This year, I also took over a City-owned vacant lot that’s adjacent to the community garden and planted Red Spring wheat. I’m one of the “growers” for a project called Lawns to Loaves, an experiment in small-space urban grain growing, The idea is that a bunch of people will all grow small plots of wheat, and at the end of the season, we’ll thresh it, mill it and make pizza with the resulting flour.

What is your advice for integrating edibles and ornamentals?
Combining edibles and ornamentals is a great idea. One of the easiest ways to start growing food is to integrate attractive edibles into an existing ornamental garden; just think about adding food-producing plants alongside your shrubs and perennials. Fruiting trees and shrubs are every bit as appealing as those grown for landscape value, and there are dozens of vegetables, herbs, and edible flowers that easily hold their own in a garden bed. Look for herbs or vegetables with interesting or colourful foliage, such as artichoke, basil, beets, chard, rhubarb, or sage. If you’re already growing vegetables, try to tuck beneficial insect-attracting flowers and herbs in any empty spaces; they’ll bring pollinators and other helpful insects to your garden, which will in turn make it more productive. Some of my favourites include borage, calendula, dill, lavender, and yarrow.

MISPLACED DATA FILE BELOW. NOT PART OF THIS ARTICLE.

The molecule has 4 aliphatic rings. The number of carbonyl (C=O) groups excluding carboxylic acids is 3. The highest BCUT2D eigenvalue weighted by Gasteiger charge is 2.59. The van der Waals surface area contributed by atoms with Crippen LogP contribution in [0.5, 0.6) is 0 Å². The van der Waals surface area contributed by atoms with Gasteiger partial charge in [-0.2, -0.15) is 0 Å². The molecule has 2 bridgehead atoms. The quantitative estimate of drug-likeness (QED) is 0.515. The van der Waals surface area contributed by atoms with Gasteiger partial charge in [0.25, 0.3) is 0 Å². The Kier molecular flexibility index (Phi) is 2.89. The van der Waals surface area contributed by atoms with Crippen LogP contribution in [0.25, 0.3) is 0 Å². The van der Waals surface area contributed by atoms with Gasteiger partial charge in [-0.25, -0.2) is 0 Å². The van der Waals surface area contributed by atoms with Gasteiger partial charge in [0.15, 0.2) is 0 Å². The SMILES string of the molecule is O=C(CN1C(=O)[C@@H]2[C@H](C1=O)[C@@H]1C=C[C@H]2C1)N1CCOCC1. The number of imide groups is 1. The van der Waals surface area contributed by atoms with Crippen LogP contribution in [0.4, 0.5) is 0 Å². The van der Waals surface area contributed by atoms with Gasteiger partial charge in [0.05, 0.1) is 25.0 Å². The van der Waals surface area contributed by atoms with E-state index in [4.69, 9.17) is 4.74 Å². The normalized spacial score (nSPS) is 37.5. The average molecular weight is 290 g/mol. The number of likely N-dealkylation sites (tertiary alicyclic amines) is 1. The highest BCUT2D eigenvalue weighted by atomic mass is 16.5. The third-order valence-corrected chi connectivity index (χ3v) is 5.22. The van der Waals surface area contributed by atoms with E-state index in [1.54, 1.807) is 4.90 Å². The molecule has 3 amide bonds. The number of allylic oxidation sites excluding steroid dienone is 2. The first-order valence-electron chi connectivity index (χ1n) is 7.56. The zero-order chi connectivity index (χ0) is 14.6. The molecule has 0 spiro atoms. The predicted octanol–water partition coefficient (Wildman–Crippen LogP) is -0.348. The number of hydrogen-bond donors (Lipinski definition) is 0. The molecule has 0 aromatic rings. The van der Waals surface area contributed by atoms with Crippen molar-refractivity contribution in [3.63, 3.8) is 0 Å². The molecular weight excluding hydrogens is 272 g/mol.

What does a “sustainable” garden mean to you?
For me, a sustainable garden is one that produces no waste—where the loop is closed, so to speak. Where the only thing I’m adding to my soil to improve fertility is my own homegrown compost. Where I’m saving seeds produced by my garden, and planting them again next year. Where, instead of buying (even organic) pesticides, I’m managing pest insects through companion planting—planting in a way that encourages beneficial insects and discourages not-so-good ones. A sustainable garden is balanced. That’s the ideal, of course, and it doesn’t always happen, but I still try to strive for it.

(Image credit: Apartment Therapy)


Furniture: Thrifted +IKEA

Hardscaping: Northwest Landscape Supply, Sunbury Cedar (these are local Vancouver, BC suppliers)

Containers: Sunbury Cedar (for making your own), Atlas Pots (great Vancouver shop), garage sales and thrift stores.

Other resources you love: Etsy, Lee Valley Tools, Cobra Head

(Images: All images by Andrea Bellamy)